Gunmen attacked the offices of the NGO Save the Children in the Afghan city of Jalalabad on Wednesday, leading to a battle with security forces that has left at least two people dead and many others wounded. Our Observer Malala lives in Jalalabad and told us what she saw.

The attackers blew up a car in front of Save the Children’s offices before using a rocket-propelled grenade to storm the compound. The Islamic State (IS) group has claimed responsibility for the attack. Jalalabad is located in Nangarhar province, on the border with Pakistan and the region is a stronghold for the IS group. Earlier on Wednesday the Taliban, which has a strong presence in the province, denied any involvement in the attack.

 

Our Observer lives a few blocks from the Save the Children office. We have changed her name for security reasons. This is what she saw:

A few minutes after 9am local time, I heard a very loud noise and my house trembled. This was followed by a series of smaller blasts and the sound of gunfire. I live only a few blocks from Save the Children, so I could hear everything.

I tried to see what was going on, but the sounds were so frightening that I went back into my house. I heard people shouting. I could see smoke rising from a small warehouse right next to the Save the Children offices.

Once I realised that the army had arrived – I could hear them exchanging fire with the attackers – I went outside again. There were soldiers on rooftops, and the army had closed the roads about 300 metres around the attack zone. People in that zone were evacuated. Some local told me there were three attackers.

As far as I could tell, life went on as usual in other parts of the city. It seems to me that we’ve gotten used to this violence.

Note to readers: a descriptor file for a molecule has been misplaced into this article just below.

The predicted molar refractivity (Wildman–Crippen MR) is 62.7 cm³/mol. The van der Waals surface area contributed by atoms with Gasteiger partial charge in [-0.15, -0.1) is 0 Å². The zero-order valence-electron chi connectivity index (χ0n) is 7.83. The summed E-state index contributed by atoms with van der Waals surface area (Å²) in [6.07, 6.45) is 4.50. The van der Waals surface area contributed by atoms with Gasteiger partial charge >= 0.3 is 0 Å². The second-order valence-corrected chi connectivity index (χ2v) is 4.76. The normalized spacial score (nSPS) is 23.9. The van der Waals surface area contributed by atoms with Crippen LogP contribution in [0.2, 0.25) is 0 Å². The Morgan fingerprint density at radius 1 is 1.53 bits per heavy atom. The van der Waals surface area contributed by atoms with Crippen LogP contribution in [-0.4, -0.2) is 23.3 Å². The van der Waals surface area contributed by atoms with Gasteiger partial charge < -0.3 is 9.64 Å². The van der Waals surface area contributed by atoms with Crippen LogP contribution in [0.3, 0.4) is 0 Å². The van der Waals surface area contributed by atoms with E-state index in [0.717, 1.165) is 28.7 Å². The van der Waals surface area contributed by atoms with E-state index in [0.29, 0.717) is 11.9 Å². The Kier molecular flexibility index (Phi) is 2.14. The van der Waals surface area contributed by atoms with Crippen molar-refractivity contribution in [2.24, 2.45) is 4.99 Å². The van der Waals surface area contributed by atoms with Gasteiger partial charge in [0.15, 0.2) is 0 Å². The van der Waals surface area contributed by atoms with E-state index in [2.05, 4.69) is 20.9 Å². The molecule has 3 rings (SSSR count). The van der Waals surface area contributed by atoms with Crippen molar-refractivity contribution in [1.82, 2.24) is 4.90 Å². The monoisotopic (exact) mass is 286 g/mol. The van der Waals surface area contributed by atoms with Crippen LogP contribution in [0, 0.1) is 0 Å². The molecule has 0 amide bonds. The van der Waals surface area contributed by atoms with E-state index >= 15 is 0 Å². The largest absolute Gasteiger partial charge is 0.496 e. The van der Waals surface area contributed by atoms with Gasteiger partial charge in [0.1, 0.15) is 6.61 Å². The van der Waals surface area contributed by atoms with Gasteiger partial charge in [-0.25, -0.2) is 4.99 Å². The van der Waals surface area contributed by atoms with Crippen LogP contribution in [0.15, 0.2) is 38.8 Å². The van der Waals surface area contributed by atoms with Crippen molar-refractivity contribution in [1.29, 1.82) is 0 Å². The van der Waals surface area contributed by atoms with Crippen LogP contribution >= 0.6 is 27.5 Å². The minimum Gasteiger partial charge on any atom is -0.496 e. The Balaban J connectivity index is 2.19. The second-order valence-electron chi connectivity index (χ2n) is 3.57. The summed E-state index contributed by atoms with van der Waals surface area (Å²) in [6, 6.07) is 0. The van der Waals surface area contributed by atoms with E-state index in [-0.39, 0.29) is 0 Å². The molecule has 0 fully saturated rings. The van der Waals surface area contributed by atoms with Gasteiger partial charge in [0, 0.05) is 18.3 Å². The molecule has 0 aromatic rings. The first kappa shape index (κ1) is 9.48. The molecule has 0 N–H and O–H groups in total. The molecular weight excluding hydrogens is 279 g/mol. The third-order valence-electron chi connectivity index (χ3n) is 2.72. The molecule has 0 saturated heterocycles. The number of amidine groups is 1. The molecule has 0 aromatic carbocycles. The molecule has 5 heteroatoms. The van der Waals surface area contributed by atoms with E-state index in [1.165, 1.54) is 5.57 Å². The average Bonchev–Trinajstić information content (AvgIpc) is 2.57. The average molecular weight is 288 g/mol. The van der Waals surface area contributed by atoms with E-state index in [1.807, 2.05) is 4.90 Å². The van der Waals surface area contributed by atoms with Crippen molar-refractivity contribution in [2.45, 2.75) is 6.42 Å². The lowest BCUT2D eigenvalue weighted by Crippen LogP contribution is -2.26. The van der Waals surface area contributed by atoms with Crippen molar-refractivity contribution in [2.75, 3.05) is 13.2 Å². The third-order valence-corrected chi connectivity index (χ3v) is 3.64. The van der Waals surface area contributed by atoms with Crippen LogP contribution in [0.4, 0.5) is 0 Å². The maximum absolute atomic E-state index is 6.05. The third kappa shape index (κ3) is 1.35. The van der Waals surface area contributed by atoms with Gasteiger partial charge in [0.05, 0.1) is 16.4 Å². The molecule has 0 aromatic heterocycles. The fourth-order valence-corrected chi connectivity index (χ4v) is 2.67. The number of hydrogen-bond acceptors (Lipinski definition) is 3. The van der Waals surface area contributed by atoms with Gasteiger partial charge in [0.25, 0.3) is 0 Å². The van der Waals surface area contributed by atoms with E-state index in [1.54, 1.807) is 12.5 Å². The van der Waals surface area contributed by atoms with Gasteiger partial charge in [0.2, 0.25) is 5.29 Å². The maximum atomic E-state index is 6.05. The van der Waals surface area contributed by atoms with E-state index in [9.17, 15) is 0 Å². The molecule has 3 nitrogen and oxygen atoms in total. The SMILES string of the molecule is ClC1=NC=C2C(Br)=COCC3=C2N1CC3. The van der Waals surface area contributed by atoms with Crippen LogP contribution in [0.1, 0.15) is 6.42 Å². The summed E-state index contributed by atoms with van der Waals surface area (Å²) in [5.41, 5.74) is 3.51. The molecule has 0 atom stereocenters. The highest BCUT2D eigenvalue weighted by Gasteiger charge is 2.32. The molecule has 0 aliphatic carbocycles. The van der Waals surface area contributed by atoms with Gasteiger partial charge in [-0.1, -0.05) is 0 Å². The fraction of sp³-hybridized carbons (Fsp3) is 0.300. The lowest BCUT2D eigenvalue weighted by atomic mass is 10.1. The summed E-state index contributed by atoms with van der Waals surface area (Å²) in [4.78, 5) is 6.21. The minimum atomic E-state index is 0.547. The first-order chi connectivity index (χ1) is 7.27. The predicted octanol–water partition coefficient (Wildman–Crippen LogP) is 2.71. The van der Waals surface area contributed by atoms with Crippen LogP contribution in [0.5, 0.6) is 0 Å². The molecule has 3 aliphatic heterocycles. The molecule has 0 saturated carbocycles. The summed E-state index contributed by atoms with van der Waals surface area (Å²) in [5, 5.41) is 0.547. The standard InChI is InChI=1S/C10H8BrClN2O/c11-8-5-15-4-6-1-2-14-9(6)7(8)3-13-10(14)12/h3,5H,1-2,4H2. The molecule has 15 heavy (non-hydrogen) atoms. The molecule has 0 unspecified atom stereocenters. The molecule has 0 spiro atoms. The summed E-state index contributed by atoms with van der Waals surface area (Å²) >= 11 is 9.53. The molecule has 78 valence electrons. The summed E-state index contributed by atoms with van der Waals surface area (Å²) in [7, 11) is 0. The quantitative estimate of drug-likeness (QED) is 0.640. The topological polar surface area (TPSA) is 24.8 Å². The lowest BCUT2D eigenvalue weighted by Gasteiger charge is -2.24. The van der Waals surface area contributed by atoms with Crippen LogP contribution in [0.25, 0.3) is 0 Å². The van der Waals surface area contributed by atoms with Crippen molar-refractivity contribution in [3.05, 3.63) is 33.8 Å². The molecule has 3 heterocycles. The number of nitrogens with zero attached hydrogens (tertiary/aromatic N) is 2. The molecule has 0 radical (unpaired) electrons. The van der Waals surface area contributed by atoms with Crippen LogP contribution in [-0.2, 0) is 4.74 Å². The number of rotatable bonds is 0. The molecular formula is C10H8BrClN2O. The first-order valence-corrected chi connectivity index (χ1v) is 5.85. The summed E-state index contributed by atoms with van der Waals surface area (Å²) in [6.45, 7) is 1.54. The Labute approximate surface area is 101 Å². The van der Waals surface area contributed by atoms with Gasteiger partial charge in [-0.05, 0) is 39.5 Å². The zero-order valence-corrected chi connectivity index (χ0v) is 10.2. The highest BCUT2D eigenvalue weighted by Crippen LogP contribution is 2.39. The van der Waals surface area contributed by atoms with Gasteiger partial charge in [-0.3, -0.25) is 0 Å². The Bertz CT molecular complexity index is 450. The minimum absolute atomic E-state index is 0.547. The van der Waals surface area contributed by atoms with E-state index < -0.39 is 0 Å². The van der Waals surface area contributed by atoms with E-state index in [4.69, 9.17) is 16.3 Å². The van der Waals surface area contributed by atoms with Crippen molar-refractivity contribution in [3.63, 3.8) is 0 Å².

My city is under the influence of extremists groups – they are popular with many people here. But people also respect Save the Children because they help many poor men and women in Jalalabad, and abandoned children too. They employ Afghans, as well.


'There is a reasoning behind these attacks on NGOs'

But armed opposition groups like the Taliban or the Islamic State group target all organisations that are tied to the government or to the West. [Editor’s Note: In October, the International Committee of the Red Cross announced that it would reduce its presence in Afghanistan after seven of its employees were killed last year. Back in 2013, the Red Cross offices in Jalalabad were targeted in an attack that left one person dead]. Today it was Save the Children’s turn, and tomorrow it will be another NGO.

There is a reasoning behind these attacks on NGOs. Extremist groups see NGOs like Save the Children and the Red Cross as their rivals. These NGOs help people that might otherwise end up joining the extremist groups’ ranks. And they influence people’s ways of thinking. So these extremist groups want locals to come to them when they have any sort of problem – they consider themselves the big bosses.

The extremists want to drive NGOs out. If the security situation makes more and more NGOs leave the country, that would leave the Afghan government all alone. The extremist groups want this to happen because they believe that the people will then turn to them to solve all of their problems, and the government will fall.

I have trouble understanding how it’s possible for an attack like this one to happen when the US has a military base near Jalalabad and the army has a garrison of 30,000 soldiers here. How do the extremists still have the upper hand in our region?

This attack comes only days after Taliban gunmen stormed Kabul’s Intercontinental Hotel on Saturday, killing at least 22 people.

Courtesy of Bilal Sarwary (Twitter: @bsarwary)